In December, I wrote an article about the FDIC’s fervent pursuit of lawsuits against former directors and officers of failed banks in Georgia. At the time, the FDIC had elected to sue directors and officers at 11 of the approximately 85 banks that have failed in Georgia during this economic downturn. Since I published that article, the FDIC has continued its onslaught against the directors and officers of failed banks in Georgia by filing 2 additional lawsuits last month.
Both lawsuits were filed in the Northern District of Georgia against former directors and officers of First Security National Bank, which was based in Norcross, Georgia, and Rockbridge Commercial Bank, which was based in Atlanta, Georgia. The complaints against the directors and officers of these banks are substantially similar to the complaint against the directors and officers of Buckhead Community Bank that I discussed previously. In the case against First Security National Bank’s directors and officers, the only two causes of action are ordinary negligence and gross negligence. The claims are also based primarily on the alleged failure to follow the bank’s own loan policies and procedures and failures in underwriting. The claims against the directors and officers of Rockbridge Commercial Bank are essentially the same factually. However, against the Rockbridge directors and officers, in addition to the ordinary and gross negligence claims, the FDIC has also brought a claim for breach of fiduciary duty. The allegations with respect to this claim are standard common law breach of fiduciary duty allegations, alleging that the directors and officers were fiduciaries of the bank, that they breached that duty by “abus[ing] their discretion and/or act[ing] in bad faith in the performance of their respective duties as officers and/or directors of the Bank,” and that these breaches of fiduciary duties proximately damaged the bank.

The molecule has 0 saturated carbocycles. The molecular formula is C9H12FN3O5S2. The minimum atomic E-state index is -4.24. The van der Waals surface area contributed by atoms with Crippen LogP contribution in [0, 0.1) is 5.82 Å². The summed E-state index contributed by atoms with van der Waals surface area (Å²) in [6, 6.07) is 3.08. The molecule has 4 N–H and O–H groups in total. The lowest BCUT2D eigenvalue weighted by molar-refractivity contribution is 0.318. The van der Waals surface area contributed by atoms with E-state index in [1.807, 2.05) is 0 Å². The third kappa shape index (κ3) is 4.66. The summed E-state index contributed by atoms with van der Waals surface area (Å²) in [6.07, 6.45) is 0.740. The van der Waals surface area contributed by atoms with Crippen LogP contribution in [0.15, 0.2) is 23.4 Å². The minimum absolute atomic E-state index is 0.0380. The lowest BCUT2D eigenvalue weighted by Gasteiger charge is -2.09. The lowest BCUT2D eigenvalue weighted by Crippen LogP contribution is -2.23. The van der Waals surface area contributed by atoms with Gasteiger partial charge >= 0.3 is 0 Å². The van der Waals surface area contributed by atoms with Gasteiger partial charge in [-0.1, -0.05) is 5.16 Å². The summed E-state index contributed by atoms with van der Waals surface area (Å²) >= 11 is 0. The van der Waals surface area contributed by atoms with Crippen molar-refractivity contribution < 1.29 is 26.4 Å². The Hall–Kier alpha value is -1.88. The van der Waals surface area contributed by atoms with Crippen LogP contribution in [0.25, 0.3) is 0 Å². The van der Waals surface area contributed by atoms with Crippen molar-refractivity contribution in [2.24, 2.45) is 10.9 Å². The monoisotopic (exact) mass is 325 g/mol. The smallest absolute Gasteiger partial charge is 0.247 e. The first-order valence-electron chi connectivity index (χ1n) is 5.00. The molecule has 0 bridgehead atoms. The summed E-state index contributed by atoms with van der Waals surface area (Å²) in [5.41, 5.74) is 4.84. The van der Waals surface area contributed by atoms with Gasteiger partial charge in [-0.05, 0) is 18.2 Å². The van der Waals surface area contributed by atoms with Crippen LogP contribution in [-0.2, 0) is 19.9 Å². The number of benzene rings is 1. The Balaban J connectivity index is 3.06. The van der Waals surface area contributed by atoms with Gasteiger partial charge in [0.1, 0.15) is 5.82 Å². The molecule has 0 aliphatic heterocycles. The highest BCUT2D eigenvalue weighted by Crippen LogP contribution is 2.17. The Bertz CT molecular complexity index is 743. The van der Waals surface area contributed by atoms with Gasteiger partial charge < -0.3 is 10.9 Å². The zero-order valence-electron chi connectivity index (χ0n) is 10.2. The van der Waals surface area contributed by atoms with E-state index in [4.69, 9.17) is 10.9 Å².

From a litigation standpoint, it is worth noting that it appears that these D&O cases are being assigned to different judges within the Northern District of Georgia, so it will be interesting to see if the different judges handle these matters differently. Additionally, the FDIC is using several different law firms to represent it in these lawsuits, so that may also result in slightly different strategies being used.
As I mentioned in my previous post on this topic, Georgia is proving to be a bellwether for the nation with respect to these D&O cases being brought by the FDIC throughout the country. If the two additional filings in December and the general rate of the filings throughout 2012 are any indication, the FDIC intends to continue to vigorously pursue this type of action, and former directors and officers of failed banks throughout the country should take note. Although my home state of Tennessee has only seen 3 bank failures since 2007, they have all been fairly recently, in 2012. Based on the D&O lawsuits in Georgia, it seems that the FDIC has been waiting several years to file the D&O lawsuits after the banks’ failures. As an example, First Security National Bank and Rockbridge Commercial Bank both failed in December 2009, and the lawsuits were brought almost exactly three years later, which is the relevant statute of limitations in Georgia. Given this delay, it is likely that Tennessee will not see any of these D&O lawsuits brought by the FDIC in Tennessee in 2013, if it sees any at all. That delay should give the Georgia cases more time to play out and allow any potential lawsuits in Tennessee of this nature to have the benefit of the rulings by the Northern District of Georgia on the cases existing there.